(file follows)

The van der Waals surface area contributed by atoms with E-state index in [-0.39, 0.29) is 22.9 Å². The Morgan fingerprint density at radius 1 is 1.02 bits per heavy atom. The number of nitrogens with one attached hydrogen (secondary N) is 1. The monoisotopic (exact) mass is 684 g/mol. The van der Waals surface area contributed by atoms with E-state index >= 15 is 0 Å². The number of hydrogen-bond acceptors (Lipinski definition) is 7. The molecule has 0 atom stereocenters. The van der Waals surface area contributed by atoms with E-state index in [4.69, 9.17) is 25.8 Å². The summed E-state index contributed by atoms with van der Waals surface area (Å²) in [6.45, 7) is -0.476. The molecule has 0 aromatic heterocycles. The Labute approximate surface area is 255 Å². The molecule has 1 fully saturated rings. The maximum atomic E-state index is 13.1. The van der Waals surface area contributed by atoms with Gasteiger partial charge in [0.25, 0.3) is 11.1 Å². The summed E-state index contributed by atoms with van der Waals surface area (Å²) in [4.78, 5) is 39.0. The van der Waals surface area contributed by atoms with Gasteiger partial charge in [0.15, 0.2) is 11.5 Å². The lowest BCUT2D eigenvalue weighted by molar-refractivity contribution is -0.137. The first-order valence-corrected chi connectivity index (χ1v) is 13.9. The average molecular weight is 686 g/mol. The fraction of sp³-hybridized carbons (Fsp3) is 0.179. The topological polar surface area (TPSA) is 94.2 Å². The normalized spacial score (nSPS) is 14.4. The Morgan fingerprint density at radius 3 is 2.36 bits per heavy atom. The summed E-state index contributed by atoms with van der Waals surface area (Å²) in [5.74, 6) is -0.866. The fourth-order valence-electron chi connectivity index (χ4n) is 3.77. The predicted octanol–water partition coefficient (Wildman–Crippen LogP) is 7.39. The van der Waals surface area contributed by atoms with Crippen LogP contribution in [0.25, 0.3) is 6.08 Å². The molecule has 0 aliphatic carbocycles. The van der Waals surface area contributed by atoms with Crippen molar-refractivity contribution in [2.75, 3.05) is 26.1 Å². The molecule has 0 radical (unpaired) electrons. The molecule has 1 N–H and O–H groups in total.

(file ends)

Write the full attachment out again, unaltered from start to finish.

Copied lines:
The van der Waals surface area contributed by atoms with E-state index in [-0.39, 0.29) is 22.9 Å². The Morgan fingerprint density at radius 1 is 1.02 bits per heavy atom. The number of nitrogens with one attached hydrogen (secondary N) is 1. The monoisotopic (exact) mass is 684 g/mol. The van der Waals surface area contributed by atoms with E-state index >= 15 is 0 Å². The number of hydrogen-bond acceptors (Lipinski definition) is 7. The molecule has 0 atom stereocenters. The van der Waals surface area contributed by atoms with E-state index in [4.69, 9.17) is 25.8 Å². The summed E-state index contributed by atoms with van der Waals surface area (Å²) in [6.45, 7) is -0.476. The molecule has 0 aromatic heterocycles. The Labute approximate surface area is 255 Å². The molecule has 1 fully saturated rings. The maximum atomic E-state index is 13.1. The van der Waals surface area contributed by atoms with Gasteiger partial charge in [0.25, 0.3) is 11.1 Å². The summed E-state index contributed by atoms with van der Waals surface area (Å²) in [4.78, 5) is 39.0. The van der Waals surface area contributed by atoms with Gasteiger partial charge in [0.15, 0.2) is 11.5 Å². The lowest BCUT2D eigenvalue weighted by molar-refractivity contribution is -0.137. The first-order valence-corrected chi connectivity index (χ1v) is 13.9. The average molecular weight is 686 g/mol. The fraction of sp³-hybridized carbons (Fsp3) is 0.179. The topological polar surface area (TPSA) is 94.2 Å². The normalized spacial score (nSPS) is 14.4. The Morgan fingerprint density at radius 3 is 2.36 bits per heavy atom. The summed E-state index contributed by atoms with van der Waals surface area (Å²) in [5.74, 6) is -0.866. The fourth-order valence-electron chi connectivity index (χ4n) is 3.77. The predicted octanol–water partition coefficient (Wildman–Crippen LogP) is 7.39. The van der Waals surface area contributed by atoms with Crippen LogP contribution in [0.25, 0.3) is 6.08 Å². The molecule has 0 aliphatic carbocycles. The van der Waals surface area contributed by atoms with Crippen molar-refractivity contribution in [2.75, 3.05) is 26.1 Å². The molecule has 0 radical (unpaired) electrons. The molecule has 1 N–H and O–H groups in total.